Besides being a man of letters, Mr. Janmohamed had a vast record of services to his credit, both within and outside the Ismaili community. He was initiated into the Rotary club in Mombasa when he was a youth, and subsequently got elected as President and later as District Governor of Rotary International, a position which covered nine African and Indian Ocean countries. One of the major milestones during his term of office was the completion of a World Community Service project, which was handing over of an air-plane ambulance, a Cessna 206, to the Flying Doctor Service of Tanzania. The project had been initiated by Rotary Clubs of Moshi and Arusha. He continued to be involved with the Rotary after he moved to London, UK, in 1973, and acted as the President of the Kensington Club in 1981/1982. At the time of his passing away, he was the oldest surviving member of this chapter.
Within the Ismaili community, he served as a past Governor of the Institute of Ismaili Studies, which was established by His Highness the Aga Khan in 1977, and director of the Zamana Gallery, both in London. Earlier in Kenya, he served in the capacity as Kamadia and subsequently as Mukhi of the Mombasa Chief Jamatkhana between 1962 to 1966, and later became the President of the Mombasa Aga Khan Provincial Council from 1968-1971. He was also a director of the Diamond Trust. He was an alumnus of Mombasa’s Aga Khan High School.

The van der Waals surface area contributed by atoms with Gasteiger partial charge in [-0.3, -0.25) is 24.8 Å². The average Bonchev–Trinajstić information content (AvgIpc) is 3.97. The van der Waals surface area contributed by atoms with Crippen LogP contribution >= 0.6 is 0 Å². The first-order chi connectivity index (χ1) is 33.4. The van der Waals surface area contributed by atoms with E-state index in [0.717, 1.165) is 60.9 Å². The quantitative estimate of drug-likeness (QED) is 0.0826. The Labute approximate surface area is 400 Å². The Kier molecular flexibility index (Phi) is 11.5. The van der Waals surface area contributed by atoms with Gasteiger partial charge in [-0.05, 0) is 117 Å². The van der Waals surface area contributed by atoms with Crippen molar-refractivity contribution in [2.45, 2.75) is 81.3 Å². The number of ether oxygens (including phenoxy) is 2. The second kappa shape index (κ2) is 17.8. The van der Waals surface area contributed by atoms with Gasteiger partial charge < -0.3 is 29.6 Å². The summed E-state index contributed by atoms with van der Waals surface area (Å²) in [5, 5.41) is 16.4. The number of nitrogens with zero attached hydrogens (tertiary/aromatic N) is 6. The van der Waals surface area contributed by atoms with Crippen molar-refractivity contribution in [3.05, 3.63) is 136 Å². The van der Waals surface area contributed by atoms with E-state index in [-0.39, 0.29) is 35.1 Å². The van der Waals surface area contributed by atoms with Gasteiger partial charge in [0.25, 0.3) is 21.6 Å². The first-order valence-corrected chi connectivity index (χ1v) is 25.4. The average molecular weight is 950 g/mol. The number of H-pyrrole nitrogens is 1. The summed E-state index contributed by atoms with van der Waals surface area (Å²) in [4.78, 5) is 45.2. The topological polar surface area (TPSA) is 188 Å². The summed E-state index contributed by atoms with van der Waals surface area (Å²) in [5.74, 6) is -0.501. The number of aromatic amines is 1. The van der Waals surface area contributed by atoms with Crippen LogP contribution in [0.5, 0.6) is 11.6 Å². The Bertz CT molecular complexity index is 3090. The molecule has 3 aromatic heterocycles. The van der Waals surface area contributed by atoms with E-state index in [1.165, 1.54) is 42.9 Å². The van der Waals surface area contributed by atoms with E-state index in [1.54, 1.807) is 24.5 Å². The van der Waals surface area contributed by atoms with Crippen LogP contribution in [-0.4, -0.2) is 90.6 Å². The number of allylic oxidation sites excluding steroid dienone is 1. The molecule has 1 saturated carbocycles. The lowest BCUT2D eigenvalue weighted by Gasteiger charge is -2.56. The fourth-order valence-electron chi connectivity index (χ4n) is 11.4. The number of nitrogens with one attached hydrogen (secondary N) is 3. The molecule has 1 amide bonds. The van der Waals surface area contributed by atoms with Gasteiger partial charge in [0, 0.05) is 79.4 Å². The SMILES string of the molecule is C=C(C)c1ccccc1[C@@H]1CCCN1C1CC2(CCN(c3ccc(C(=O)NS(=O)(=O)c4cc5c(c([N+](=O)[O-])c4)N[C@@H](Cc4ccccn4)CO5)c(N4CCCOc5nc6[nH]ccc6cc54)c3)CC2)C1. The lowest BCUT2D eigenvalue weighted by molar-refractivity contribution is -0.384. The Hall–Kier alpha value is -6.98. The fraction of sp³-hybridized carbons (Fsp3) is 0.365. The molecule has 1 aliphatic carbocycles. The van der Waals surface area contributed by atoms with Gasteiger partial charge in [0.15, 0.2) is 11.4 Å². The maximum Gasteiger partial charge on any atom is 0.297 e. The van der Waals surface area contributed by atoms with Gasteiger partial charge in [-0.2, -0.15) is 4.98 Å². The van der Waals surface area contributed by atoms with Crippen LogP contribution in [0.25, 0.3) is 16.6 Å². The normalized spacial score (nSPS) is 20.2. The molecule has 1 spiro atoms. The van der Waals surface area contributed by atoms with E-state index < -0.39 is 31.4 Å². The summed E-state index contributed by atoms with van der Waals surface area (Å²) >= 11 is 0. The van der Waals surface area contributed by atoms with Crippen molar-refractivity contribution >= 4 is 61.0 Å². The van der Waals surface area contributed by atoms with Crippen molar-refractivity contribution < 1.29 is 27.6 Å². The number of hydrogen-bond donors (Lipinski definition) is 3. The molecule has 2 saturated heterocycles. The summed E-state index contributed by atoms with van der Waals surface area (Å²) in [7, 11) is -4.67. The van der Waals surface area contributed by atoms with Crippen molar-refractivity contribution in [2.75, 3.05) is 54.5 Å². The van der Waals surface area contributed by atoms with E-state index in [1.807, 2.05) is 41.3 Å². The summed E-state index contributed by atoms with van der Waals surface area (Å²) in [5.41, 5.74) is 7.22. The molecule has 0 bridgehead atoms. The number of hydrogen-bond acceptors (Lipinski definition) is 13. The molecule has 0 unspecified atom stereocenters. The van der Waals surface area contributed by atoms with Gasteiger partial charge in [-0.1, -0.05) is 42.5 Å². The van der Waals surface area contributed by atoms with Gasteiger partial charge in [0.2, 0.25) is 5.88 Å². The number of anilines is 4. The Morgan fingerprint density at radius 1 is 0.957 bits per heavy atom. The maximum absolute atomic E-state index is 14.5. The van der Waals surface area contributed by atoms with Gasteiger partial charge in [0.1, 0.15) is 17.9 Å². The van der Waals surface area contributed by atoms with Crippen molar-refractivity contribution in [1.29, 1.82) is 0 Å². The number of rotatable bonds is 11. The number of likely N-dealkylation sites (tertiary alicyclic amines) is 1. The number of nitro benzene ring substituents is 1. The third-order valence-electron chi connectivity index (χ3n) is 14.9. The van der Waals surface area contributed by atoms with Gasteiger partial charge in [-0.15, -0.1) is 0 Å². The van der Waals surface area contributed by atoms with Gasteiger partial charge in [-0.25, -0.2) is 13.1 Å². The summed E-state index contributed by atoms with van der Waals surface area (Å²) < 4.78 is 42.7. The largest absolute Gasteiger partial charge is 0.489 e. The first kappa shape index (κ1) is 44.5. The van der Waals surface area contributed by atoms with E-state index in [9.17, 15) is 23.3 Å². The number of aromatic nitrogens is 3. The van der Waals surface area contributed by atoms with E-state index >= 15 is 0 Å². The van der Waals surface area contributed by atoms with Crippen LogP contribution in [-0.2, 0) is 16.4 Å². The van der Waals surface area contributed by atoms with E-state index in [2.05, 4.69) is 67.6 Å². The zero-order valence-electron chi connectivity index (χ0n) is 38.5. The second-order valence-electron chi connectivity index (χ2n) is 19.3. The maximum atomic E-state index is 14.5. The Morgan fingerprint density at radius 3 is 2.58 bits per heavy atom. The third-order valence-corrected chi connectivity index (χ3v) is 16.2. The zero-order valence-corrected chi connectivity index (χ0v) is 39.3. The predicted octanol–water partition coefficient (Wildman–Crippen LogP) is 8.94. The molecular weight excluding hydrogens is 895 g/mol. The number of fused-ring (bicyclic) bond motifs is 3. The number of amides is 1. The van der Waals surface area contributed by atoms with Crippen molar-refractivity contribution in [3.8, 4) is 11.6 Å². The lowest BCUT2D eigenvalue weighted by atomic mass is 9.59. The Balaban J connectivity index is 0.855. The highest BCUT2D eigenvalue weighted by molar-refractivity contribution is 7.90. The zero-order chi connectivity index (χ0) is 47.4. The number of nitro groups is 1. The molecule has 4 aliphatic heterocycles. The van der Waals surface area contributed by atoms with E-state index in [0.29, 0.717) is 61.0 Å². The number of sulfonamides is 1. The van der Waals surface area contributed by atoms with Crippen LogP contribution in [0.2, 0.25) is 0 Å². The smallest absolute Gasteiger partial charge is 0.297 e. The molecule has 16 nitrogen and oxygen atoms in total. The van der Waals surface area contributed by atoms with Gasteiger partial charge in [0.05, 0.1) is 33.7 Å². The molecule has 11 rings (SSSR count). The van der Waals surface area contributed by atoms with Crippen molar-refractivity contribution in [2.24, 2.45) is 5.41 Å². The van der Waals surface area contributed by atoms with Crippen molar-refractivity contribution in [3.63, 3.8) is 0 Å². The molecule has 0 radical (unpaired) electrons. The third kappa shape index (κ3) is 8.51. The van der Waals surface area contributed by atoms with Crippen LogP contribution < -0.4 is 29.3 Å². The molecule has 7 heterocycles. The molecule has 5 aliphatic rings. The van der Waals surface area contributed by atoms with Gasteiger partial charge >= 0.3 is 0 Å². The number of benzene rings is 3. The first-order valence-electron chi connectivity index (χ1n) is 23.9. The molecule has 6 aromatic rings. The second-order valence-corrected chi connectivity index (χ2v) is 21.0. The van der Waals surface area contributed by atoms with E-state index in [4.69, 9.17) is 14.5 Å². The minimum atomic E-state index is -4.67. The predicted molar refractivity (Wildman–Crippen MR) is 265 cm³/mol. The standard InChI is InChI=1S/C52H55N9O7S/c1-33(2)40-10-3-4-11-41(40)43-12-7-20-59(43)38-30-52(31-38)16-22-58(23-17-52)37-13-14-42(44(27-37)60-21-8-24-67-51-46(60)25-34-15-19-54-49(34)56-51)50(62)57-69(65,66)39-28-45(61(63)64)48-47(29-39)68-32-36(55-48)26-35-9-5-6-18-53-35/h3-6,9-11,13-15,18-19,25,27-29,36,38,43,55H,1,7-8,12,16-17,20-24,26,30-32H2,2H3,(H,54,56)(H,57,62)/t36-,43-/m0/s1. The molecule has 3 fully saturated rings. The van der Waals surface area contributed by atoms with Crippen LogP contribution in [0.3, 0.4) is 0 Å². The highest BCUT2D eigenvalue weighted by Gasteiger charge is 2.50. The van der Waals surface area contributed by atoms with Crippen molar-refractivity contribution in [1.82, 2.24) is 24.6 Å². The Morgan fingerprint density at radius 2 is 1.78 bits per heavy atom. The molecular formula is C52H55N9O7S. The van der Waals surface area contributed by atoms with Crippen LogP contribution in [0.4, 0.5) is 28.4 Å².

One of his life’s greatest passions was the recitation of ginans in Ismaili jamatkhanas around the world, which he described as follows in a piece contributed for this blog’s highly acclaimed series, “I Wish I’d Been There”:
“I have recited Ginans in numerous Jamatkhanas in 12 different countries of the world. Each time I have experienced this indescribable thrill when members of the Jamat in diverse places have joined in with me in reciting the Ginans, for they have known the words and the ragas. From Mumbai to Melbourne, Miami to Mombasa, Karachi to Kampala, Pune to Portimao, from Andheri to Upanga, each time I have had this exalting experience. One is suffused with a feeling of oneness and community each time one is privileged to undergo this experience.”
In noting Mr. Ameer Kassam Janmohamed’s passing away, we convey our heart-felt condolences to his wife, Mrs. Zeenat Janmohamed, and all his family members, relatives and friends around the world. He touched the hearts and souls of people everywhere through numerous channels, and we pray for the eternal peace and rest of his soul. Amen.
Date posted: Monday, January 27, 2014.
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LINKS TO SIX GREAT ESSAYS BY AMEER JANMOHAMED ON THIS WEB SITE
1. Thank You Letter to Pir Sabzali and Ismaili Pirs of the Ginanic Tradition (Contributed for “Thanking Ismaili Historical Figures” Series).
2. The Faith of My Forefathers (contributed for “I Wish I’d Been There” Series)
more links after photo…
A historical photo from the archives of the late Ameer Janmohamed
Date posted: Monday, January 27, 2014.
Date updated: Sunday, February 16, 2014 (post relocated to PASSINGS category).
*Note – bracketed text is Simerg’s, in the context that the entire firman was dedicated to living life responsibly and ethically, with the emphasis being on keeping a proper balance between the spiritual (din) and material (dunya) aspects of our lives.